September 29th, 1992, Alice In Chains released their second studio album, Dirt, through Columbia Records. “By the time Facelift had come out, we were already working towards Dirt,” explained Alice In Chains drummer Sean Kinney in 2022. “Things were being written while we were touring Facelift, playing different versions of some of these new songs live and working them into what they ended up being.” Guitarist Jerry Cantrell added, “Things had taken off. We’d had a successful tour and campaign for Facelift; we were on tour for eighteen months. And during that time, I was always collecting ideas. Back then, it was a little handheld tape recorder or a little Tascam four-track you’d dump your ideas into. There were also jams during rehearsals and in dressing rooms and soundchecks. When we finished that tour, I had a lot of good ideas, and collectively, as a band, we had some interesting things going on.”
The dark spectre of drugs and heroin, in particular, loomed large over the Pacific Northwest music scene in the early ’90s. Seattle was ‘ground zero’ for the resurrection of heroin use in American cities, with overdose fatalities in the city increasing by 300% from 1986 to 1994. Heroin was imported from Mexico and flooded into Seattle through the city port, one of the largest in America, and anyone who had the will and enough money to partake did so.
Many bands used or were inspired by heroin’s bleak seduction. But no other band so blatantly addressed its dark spiral, lyrically and musically, like Alice In Chains. By early ’92, all of the band members were struggling with various substance and mental issues: Staley with heroin; Kinney and Starr with alcohol addiction; and Cantrell with substance abuse and clinical depression following the death of his Mother and close friend Andrew Wood of Mother Love Bone.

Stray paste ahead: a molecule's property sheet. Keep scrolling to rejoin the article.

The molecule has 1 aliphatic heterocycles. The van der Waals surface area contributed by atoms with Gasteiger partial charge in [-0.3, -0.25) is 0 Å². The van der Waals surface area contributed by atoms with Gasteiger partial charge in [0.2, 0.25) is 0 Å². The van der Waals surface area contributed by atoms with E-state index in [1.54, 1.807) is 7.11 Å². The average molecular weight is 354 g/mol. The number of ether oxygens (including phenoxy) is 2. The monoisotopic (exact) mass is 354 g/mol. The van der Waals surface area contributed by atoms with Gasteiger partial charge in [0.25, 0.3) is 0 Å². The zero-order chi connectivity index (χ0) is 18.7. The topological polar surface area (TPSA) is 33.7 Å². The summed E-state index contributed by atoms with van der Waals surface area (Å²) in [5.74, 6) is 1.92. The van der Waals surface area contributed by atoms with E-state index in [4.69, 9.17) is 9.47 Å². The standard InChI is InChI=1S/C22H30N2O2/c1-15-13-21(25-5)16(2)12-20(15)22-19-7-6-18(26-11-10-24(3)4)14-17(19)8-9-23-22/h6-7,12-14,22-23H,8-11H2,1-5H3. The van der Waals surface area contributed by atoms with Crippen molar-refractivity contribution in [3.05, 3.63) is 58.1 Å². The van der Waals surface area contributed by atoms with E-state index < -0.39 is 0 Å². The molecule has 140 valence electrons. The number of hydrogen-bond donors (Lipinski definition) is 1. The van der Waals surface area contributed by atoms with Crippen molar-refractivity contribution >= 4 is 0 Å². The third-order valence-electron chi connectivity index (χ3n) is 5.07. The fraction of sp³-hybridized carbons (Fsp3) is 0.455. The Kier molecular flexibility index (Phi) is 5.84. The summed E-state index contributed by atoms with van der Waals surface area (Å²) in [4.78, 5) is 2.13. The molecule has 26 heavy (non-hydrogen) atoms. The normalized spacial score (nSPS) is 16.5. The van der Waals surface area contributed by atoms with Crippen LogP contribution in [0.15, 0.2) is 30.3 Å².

Despite the dark clouds, the band were on fire. Buoyed by the grunge explosion, their debut album, Facelift, released in August of 1990, was certified triple platinum for sales of over three million copies. By 1992, Alice In Chains was one of the biggest rock bands on the planet. The band decamped from Seattle to Los Angeles to work on Dirt – just as the infamous 1992 Los Angeles riots broke out following the acquittal of the police officers who had been filmed beating motorist Rodney King.
Jerry Cantrell recalled, “We came down to LA, started tracking the record, and that Rodney King verdict came down, the fucking town went up in flames. We were staying at the Oakwoods in Venice — so we had to come from Studio City to Venice while the whole city was in a riot. We called up Tom Araya from Slayer, went out to the desert and hung out there until the shit cooled down. We had to postpone recording until the riots fucking chilled out. That’s a moment tied to that record I’ll never forget.”